Counter offers, to accept or not?

Woman thinking about whether to accept a counter offer or not

You’ve made up your mind to move on, accepted a position elsewhere, and tendered your resignation to your boss. Then, out of nowhere, your employer lures you with a pay rise, a promotion, or better benefits, which tempt you to accept and stay. What should you do? 

Once your decision to leave is solidified enough to actually resign, changing your mind can be bad for your own morale - and for your relationships within the company. Here are 3 reasons why accepting a counter offer is rarely a good idea.

1. Are the reasons behind the counter offer in your best interest?

It is usually cheaper to keep an employee through offering a pay rise or promotion than it is to hire and train a new member of staff, so this may be the main reason your employer wants you to stay. Chances are pretty good that your decision to move on from your current job wasn’t just about money. If it was, you would have asked for a raise (and gotten it, if they valued you).

While it is clearly in your employer's interest to retain you, this doesn’t change the fact that you’d been unhappy enough at work to not only look for another opportunity, but to interview and subsequently receive an offer for a new job. It is also worth considering whether you would have received the pay rise or promotion in your counter offer if you hadn’t handed in your resignation. If not, are you comfortable working for a company that doesn’t reward its employees until they have decided to leave?

2. Why did you want to leave in the first place?

Why did you imagine moving on in the first place? Be honest with yourself and revisit your original list of reasons for wanting to leave - things that go beyond money, like your relationship with your boss or co-workers, the company culture, and the workload. If you look closely, you’ll probably realise that the counteroffer doesn’t resolve them all. You probably already tried to make your current situation work, and found that job hunting was a last resort. Giving it one more try might just delay the inevitable and waste your valuable professional time.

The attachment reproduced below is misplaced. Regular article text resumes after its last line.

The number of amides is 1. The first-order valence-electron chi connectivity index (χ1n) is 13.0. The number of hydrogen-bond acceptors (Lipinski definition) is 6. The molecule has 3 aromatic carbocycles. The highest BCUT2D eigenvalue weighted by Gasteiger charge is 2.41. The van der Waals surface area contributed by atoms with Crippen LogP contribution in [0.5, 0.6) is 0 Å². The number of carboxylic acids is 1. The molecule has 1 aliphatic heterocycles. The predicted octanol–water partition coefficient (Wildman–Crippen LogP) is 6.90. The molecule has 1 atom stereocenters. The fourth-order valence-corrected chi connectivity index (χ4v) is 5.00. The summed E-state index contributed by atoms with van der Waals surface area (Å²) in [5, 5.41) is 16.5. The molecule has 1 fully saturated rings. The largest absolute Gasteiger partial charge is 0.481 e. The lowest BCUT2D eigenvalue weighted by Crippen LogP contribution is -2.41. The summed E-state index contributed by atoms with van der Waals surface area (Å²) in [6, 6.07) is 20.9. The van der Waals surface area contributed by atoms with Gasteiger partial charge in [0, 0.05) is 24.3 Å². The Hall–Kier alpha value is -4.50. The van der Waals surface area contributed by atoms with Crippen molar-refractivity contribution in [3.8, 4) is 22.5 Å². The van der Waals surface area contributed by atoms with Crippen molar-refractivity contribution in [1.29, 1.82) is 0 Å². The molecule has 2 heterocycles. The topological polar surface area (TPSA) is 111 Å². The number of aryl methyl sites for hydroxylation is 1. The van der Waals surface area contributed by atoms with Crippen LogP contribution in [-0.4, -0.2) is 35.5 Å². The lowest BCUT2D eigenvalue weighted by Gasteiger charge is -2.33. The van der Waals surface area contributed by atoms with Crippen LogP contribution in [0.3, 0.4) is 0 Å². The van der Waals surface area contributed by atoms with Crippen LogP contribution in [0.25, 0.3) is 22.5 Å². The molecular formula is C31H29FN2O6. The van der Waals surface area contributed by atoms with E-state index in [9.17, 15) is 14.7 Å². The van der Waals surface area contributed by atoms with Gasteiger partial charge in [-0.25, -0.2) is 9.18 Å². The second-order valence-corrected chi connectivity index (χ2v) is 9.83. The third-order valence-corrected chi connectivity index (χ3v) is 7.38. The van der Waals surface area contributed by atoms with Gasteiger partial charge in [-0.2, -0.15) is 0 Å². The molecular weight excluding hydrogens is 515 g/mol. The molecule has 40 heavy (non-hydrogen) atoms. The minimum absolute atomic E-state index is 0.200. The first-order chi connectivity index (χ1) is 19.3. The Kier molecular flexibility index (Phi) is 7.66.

3. How will the relationship with your employer be impacted?

Here’s the bad news: should you decide to accept the counteroffer and stay, your new post-resignation life is not going to be easy. You might have caught your company leadership off guard with your departure announcement, and they weren’t ready for you to leave just yet. But now that they know you’re not happy, your loyalty will always be in question. Your company’s leaders know they won’t get their best from an under-satisfied employee, and your place in the company will never be the same.

All situations are different

Of course, every situation is different and accepting a counter offer is not always a bad idea. Before deciding to stay with your current employer, make sure to properly take into consideration how this decision will impact your career further down the road.

Regardless of your feelings about leaving, always be gracious in the face of a counteroffer. A polite, smiling “Thank you. But, I think it is time to move on” is sure to keep you in your present organisation’s good graces on your way out the door… and you never know when you might need that reference again!

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